SLAM: Tiny, how have you stayed involved with NYC basketball?
TA: We do clinics. We’re still involved with camps. We visit schools. We talk about life skills. The game is good, but how long can you play this game? I tell kids about higher education all the time. A lot of kids will be leaving school early. I hope and pray they get their college degree.
SLAM: Larry, you stayed in school a few years. What are the benefits to that?
LJ: To me, the advantage is your education, number one. You’re that much closer to getting your degree. Like Tiny was saying, a basketball career is a short career, so what are we doing after that? A prime example as far as basketball is Dwyane Wade. D-Wade stayed four years in college, and when he came out, he was ready to play the game. You got a guy who comes out after one year, he can get discouraged if he doesn’t pan out to be what people expected him to be. He’s 19 years old. You get a lot of money to play in the NBA. It’s a lot of pressure.
SLAM: A 19-year-old, Ben Simmons, is probably about to be the first pick…
LJ: Now he gotta go to Philly and play on a team that won, what, 15 or 17 games? That’s a lot pressure on a young man.
TA: That’s a lot of pressure. Then you’re talking about a season that’s a lot longer than your college season, and they was in the SEC and didn’t really fare that well. He had an OK season, but he’ll get drafted on potential. I don’t know if he’ll be an All-Star—hopefully, he will. But you know when I look at him and like Larry said, the younger guys that are coming out—the difference between when we played and now is that the NBA has a program where these kids can go back to school for free. And the NBA is gonna pay for that because they know there’s a void in those guys’ lives when you talk about education. Kobe’s done it. Kobe was at NYU taking business courses, Kobe was out at UCLA taking courses because he knew that sooner or later, that beautiful run that he had was gonna be over.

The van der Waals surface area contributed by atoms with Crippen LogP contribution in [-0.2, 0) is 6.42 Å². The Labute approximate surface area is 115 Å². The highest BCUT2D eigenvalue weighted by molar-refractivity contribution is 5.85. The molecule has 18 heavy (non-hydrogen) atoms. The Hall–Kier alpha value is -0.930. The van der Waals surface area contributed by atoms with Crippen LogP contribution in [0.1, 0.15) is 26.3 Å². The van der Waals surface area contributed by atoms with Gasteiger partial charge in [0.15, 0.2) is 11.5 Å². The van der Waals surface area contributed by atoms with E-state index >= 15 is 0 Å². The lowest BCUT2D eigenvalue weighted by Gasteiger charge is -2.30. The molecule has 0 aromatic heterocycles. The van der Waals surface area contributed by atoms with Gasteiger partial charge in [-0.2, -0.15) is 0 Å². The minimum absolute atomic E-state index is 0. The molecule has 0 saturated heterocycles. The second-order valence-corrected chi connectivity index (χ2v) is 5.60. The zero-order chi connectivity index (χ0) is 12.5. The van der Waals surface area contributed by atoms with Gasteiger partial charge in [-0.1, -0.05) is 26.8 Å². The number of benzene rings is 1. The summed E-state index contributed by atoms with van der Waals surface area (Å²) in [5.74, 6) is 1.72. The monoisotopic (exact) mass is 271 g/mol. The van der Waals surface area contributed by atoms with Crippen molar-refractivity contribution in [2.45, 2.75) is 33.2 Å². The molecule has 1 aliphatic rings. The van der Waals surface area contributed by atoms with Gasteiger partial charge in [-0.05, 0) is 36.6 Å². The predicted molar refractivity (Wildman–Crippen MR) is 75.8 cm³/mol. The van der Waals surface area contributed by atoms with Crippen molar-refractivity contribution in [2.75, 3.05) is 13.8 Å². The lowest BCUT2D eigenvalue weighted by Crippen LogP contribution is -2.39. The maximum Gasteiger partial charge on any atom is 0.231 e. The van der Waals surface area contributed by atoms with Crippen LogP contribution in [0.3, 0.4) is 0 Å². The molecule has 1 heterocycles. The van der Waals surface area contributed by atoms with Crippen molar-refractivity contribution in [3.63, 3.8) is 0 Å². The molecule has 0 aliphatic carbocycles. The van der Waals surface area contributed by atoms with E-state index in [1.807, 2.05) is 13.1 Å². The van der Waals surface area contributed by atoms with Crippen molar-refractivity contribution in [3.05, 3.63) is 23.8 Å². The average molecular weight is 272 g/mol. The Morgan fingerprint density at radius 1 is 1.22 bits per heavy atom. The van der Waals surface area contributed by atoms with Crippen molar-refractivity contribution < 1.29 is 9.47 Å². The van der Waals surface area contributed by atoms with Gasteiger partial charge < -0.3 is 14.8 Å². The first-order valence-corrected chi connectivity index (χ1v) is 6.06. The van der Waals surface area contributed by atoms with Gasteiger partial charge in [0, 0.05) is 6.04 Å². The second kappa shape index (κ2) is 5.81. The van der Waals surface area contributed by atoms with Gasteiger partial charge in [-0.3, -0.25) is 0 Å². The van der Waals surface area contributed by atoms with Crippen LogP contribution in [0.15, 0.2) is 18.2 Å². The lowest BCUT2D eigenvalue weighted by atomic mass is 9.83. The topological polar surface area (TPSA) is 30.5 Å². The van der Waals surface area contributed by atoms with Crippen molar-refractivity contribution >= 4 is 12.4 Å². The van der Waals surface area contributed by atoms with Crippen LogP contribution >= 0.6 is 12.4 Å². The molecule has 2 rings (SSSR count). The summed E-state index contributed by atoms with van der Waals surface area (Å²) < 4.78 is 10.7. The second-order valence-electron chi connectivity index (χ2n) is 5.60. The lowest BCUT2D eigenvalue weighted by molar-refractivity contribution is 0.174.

SLAM: Have you guys been watching the Playoffs?
SLAM: Thoughts on Curry?
TA: I’m not a scout, and I’m not a recruiter. But I watched him at Davidson, and Larry knows this, ‘cause Larry played with his dad: If you look at the family tree, they could always shoot the ball!
LJ: Mm, right! Always!
TA: When Stephen first came in the League, guys were spotting him up. Now he’s creative enough—he’s a multidimensional player. He passes a lot better, he sees a lot better, he can get anywhere he wants. His ball-handling skills got a lot better, plus, like Larry’s team, you’re playing with guys that are passing the ball. If you watched [Game 2], he wasn’t hot in the beginning, but them guys still moved the ball. Next thing you know, defense gets lax or defense gets tired, Boom! Too late! Boom! Then he has that rhythm and next thing you know, he’s too hot for you to stop. I make this comparison: The difference between the Warriors and San Antonio, is San Antonio had old horses.